exsanguination

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exsanguination

 [eks-sang″gwĭ-na´shun]
extensive blood loss due to internal or external hemorrhage.

ex·san·gui·na·tion

(ek-sang'gwi-nā'shŭn),
Removal of blood; making exsanguine.

exsanguination

Trauma surgery A condition that is “…the most extreme form of hemorrhage, with an initial blood loss of > 40% and ongoing bleeding which, if not surgically controlled, will lead to death.” See Salvage surgery–trauma, Staged surgery.

ex·san·gui·na·tion

(ek-sang'gwi-nā'shŭn)
Removal of blood; making exsanguine.

exsanguination

The loss of a substantial proportion, or almost the whole volume, of the blood. The result of a severe haemorrhage.
References in periodicals archive ?
His in-human act of consuming the flesh and blood of a dead, exsanguinated nonhuman serves, then, as an ironic rehearsal for the vampire's unhuman act of exsanguinating and consuming the flesh of an undead human.
Army Medical Department, Medical Research and Materiel Command, since mid-World War II, nearly 50 percent of combat deaths have been due to exsanguinating hemorrhage (bleeding out).
This enables local infection of adjacent graft material with resultant disruption of the vascular anastomosis and exsanguinating hemorrhage [3].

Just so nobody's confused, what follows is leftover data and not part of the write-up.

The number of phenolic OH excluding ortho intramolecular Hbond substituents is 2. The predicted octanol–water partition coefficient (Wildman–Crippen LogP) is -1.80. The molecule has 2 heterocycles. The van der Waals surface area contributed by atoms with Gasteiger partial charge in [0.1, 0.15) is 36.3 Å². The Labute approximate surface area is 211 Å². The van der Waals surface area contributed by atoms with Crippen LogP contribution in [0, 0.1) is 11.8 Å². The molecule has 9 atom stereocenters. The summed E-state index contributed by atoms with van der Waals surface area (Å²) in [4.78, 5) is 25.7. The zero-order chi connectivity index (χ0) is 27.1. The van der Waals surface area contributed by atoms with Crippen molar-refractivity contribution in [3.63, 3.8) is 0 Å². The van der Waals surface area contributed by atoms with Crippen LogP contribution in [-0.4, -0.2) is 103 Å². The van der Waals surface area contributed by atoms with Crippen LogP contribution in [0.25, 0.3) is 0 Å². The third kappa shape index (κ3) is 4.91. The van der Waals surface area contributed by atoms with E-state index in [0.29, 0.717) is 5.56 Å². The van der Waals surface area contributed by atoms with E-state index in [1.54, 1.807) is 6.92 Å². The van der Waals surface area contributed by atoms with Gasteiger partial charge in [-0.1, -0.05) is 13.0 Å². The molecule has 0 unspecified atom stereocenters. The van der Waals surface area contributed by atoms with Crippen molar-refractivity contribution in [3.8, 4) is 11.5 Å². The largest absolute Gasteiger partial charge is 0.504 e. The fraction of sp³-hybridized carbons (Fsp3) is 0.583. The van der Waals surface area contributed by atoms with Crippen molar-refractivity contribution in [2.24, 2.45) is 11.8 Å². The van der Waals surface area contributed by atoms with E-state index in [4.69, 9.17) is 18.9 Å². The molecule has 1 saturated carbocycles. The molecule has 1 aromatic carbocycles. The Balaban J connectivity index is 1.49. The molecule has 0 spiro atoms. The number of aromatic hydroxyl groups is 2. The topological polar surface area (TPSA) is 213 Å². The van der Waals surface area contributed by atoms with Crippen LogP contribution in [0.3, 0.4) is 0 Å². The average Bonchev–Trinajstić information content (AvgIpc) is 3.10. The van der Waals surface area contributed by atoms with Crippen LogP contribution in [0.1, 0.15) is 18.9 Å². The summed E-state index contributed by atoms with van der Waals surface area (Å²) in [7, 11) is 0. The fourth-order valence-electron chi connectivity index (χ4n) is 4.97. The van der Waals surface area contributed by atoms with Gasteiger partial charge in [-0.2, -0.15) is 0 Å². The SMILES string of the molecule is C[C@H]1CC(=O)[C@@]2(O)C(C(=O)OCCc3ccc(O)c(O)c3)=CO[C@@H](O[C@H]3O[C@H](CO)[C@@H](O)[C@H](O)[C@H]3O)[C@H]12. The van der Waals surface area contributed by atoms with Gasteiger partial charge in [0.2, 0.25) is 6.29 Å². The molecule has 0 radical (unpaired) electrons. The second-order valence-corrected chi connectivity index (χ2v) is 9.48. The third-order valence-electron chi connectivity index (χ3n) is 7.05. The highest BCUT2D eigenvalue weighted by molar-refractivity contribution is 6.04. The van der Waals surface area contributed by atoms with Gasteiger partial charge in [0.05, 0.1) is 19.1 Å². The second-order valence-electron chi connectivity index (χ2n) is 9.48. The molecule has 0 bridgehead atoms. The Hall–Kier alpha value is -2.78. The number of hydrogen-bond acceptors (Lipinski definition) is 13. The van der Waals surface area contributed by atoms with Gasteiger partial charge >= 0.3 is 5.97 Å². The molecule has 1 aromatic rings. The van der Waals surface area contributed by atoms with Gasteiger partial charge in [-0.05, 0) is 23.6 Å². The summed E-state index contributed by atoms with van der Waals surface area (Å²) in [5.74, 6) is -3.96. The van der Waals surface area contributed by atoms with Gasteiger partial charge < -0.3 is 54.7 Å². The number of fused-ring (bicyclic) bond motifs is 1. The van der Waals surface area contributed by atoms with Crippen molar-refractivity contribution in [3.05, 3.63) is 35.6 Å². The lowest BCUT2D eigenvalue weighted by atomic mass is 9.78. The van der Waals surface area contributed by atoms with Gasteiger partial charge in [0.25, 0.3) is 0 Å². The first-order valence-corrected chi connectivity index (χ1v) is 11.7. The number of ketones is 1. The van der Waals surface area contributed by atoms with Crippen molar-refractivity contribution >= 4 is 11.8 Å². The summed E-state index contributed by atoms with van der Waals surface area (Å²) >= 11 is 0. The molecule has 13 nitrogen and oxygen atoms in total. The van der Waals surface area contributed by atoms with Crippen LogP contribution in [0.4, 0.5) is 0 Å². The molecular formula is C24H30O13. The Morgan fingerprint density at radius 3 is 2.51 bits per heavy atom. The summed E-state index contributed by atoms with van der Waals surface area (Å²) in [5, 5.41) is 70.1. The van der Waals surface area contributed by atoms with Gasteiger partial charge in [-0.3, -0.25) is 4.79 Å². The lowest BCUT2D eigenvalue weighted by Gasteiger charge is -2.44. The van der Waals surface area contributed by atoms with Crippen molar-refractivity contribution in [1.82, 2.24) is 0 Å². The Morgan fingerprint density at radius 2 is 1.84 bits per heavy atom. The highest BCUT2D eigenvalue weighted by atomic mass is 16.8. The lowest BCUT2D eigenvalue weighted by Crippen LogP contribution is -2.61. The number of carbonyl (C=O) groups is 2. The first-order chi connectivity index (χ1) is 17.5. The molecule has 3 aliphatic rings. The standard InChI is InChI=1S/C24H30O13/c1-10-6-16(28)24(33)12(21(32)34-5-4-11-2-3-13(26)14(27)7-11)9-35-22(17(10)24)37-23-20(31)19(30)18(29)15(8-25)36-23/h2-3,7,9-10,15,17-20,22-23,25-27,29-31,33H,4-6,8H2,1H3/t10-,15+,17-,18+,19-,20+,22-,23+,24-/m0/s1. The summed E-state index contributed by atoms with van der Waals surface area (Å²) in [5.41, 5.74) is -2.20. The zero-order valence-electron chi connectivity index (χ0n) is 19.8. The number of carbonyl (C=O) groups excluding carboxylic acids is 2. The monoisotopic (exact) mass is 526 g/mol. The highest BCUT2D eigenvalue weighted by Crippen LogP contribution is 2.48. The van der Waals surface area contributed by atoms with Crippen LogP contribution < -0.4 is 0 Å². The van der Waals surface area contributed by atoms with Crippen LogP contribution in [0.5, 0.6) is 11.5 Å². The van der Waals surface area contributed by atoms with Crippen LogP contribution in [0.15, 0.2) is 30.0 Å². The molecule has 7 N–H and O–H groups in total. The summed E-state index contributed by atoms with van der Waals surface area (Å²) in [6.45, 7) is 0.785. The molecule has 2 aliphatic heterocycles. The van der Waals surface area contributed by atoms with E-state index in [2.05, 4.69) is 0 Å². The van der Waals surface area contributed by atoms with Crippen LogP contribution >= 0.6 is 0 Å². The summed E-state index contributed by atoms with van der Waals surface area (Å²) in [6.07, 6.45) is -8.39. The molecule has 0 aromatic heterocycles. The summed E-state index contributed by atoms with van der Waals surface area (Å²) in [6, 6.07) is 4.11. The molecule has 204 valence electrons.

Two patients died after gunshots to the head and 1 from exsanguinating haemorrhage after an injury to the femoral artery in the thigh.
Tokyo, July 22, 2013 - (ACN Newswire) - Severe damage to the large vessels from multiple trauma or accidental complications in surgery can cause exsanguinating hemorrhage leading to death.
OHK Medical is located in the same city, and is concerned with the development and manufacture of self-contained, sterile, and exsanguinating tourniquets for hospitals.
(7,30) Surgical resection, therefore, requires careful identification and dissection of the systemic arterial supply and venous drainage of the BPS malformation in order to avoid the exsanguinating hemorrhage.
Damage control: an approach for improved survival in exsanguinating penetrating abdominal injury.
"Damage Control": An approach for improved survival in exsanguinating penetrating abdominal injury.
Or the policeman who had been shot at point-blank range in the throat, and was in the process of exsanguinating until I blindly stuck an endotracheal tube down his throat and inflated the cuff.
It is rather surprising, therefore, that surgeons appear to have been diffident, in those early exciting days of pioneering abdominal operations, to open the abdomen of the exsanguinating patient and remove the lacerated spleen.